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A funny thing happened on the way to political correctness

By Jim Killebrew

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[April 23, 2014]  Political correctness is everywhere. When 13 people are killed and 22 people injured by a shooter on a rampage on behalf of radical Muslim jihadist behavior perpetrated by a major in Fort Hood, Texas, and this can be termed "workplace violence" rather than terrorism, political correctness has run rampant. When four Americans, including an ambassador, can be killed by Islamic attacks in Benghazi, Libya, and the president and secretary of state credit the terrorist act to a YouTube video when they knew at the time the terrorist act was indeed a terrorist act, we know that political correctness has run rampant.

Now, we have yet another example of political correctness, in New Jersey. It seems the children in a school at the Matawan-Aberdeen Regional School District practice saying the Pledge of Allegiance each day as the state law in New Jersey requires. However, it seems that some politically incorrect person or group of people decided back in the Dwight Eisenhower administration in 1954 to add two words to the Pledge of Allegiance that have now been found to destroy the patriotism of certain children who recite the pledge.

A national humanist group has brought a lawsuit against the school, alleging that a family with children in that school is being discriminated against because their children are atheists, and the words "under God" are discriminatory against them and all other atheist children. The American Humanist Association is an advocacy organization based in Washington, D.C., and on behalf of the family in question has filed a suit in a state court demanding the words "under God" be stricken from the Pledge of Allegiance.

The American Humanist Association maintains the words added have "marginalized atheist and humanist kids as something less than ideal patriots." In fact, the atheist organization insists that those two words bring the state and school district in direct violation of the state's constitutional right to equal protection. The organization's attorney stated that the schools should not allow the pledge with such egregious words in them because it constitutes an exercise that "teaches students that patriotism is tied to a belief in God." The attorney continued: "Such a daily exercise portrays atheist and humanist children as second-class citizens, and certainly contributes to anti-atheist prejudices."

Of course, the attorney speaking for the school district stated that even though the state law requires the pledge to be recited daily, individual students may choose not to participate if they so wish. The school district attorney stated, "The district is merely following a state law that requires schools to have a daily recitation of the pledge." He continued, "We are disappointed that this national organization has targeted Matawan-Aberdeen for merely obeying the law as it stands."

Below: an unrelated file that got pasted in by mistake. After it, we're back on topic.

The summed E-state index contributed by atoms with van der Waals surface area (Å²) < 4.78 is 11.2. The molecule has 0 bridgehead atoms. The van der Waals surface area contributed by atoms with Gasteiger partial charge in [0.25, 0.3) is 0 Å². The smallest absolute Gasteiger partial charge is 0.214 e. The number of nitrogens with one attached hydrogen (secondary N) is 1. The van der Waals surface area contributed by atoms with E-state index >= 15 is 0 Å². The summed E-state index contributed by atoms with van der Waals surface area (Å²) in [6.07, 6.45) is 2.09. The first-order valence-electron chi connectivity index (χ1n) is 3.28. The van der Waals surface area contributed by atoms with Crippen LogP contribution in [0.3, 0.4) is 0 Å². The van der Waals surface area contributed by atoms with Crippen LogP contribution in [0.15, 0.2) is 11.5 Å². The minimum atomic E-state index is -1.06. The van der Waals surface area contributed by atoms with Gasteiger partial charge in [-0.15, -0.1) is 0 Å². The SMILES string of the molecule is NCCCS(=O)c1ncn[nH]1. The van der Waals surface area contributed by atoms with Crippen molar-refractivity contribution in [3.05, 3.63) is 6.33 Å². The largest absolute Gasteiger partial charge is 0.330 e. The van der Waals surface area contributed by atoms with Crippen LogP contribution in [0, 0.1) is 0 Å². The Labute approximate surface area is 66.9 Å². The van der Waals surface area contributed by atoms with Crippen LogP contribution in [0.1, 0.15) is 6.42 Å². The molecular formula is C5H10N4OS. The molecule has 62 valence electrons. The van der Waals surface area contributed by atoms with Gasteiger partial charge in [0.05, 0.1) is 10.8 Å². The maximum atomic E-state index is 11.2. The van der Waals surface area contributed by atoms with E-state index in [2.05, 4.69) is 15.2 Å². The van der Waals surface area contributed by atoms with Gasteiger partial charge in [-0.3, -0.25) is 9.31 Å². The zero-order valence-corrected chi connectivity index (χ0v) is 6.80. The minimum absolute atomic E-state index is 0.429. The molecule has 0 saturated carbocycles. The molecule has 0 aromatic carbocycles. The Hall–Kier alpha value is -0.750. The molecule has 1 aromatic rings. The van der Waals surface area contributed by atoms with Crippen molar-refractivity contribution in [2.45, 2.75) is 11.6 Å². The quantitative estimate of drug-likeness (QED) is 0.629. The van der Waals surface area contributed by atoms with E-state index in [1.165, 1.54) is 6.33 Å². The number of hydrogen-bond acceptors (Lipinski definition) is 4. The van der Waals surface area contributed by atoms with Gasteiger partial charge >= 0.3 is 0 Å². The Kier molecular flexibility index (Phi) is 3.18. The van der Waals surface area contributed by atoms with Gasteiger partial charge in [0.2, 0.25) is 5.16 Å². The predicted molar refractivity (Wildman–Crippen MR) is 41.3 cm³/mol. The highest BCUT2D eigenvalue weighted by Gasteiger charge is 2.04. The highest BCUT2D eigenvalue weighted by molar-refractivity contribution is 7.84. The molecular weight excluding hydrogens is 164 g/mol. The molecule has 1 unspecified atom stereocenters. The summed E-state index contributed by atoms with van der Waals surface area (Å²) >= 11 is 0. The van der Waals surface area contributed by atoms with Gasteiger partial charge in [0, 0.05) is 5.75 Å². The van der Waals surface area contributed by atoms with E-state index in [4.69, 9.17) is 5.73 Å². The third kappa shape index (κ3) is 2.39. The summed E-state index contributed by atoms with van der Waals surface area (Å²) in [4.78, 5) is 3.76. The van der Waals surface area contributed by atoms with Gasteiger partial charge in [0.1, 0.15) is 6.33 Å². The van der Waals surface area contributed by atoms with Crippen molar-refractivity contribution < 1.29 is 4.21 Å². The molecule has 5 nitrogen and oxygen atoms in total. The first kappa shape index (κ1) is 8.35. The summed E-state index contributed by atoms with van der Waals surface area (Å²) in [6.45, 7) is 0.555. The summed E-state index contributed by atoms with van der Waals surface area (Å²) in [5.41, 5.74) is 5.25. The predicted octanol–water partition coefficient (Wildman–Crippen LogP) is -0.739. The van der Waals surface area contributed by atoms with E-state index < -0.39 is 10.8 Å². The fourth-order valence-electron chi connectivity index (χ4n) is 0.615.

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This is such an interesting play on the political correctness and the absurdity of trying to turn around a decades-old practice to suit the preferences of those who do not believe in God.

Just for fun, let's say that the atheist group is right and their being offended by the utterance of the two words "under God" somehow makes their atheist children less patriotic. If the court decides to "feel their pain" and decree that the two words be stricken from the pledge, by logic wouldn't the same offense be perpetrated against those children who have been practicing those words each day? So the American Humanist Association has no qualms about foisting that same offensive practice of saying the pledge without the two words that have been spoken by students of at least four generations during the past several decades? By having the pain of discrimination lifted from their shoulders, they, in turn, would have the courts plant that same pain of discrimination on the shoulders of the many more tens of thousands of people who do believe in the words "under God"?

Would the American Humanist Association, as they express their "humanism," which in no way resembles "humanitarianism," provide the same courteous gesture to those who believe the words to stand up and say them, even as those atheist children chose to sit down and not recite them? If so, then how is that any different than what is taking place presently when the majority of children who believe the words recite it, while the atheist children may sit through it and not recite the pledge?

When will we all, as a group of Americans, come to realize that this thing we call political correctness is not only discrimination against another group, but it establishes a double standard of operation that is more often than not a discrimination against the majority of people holding the disputed belief?


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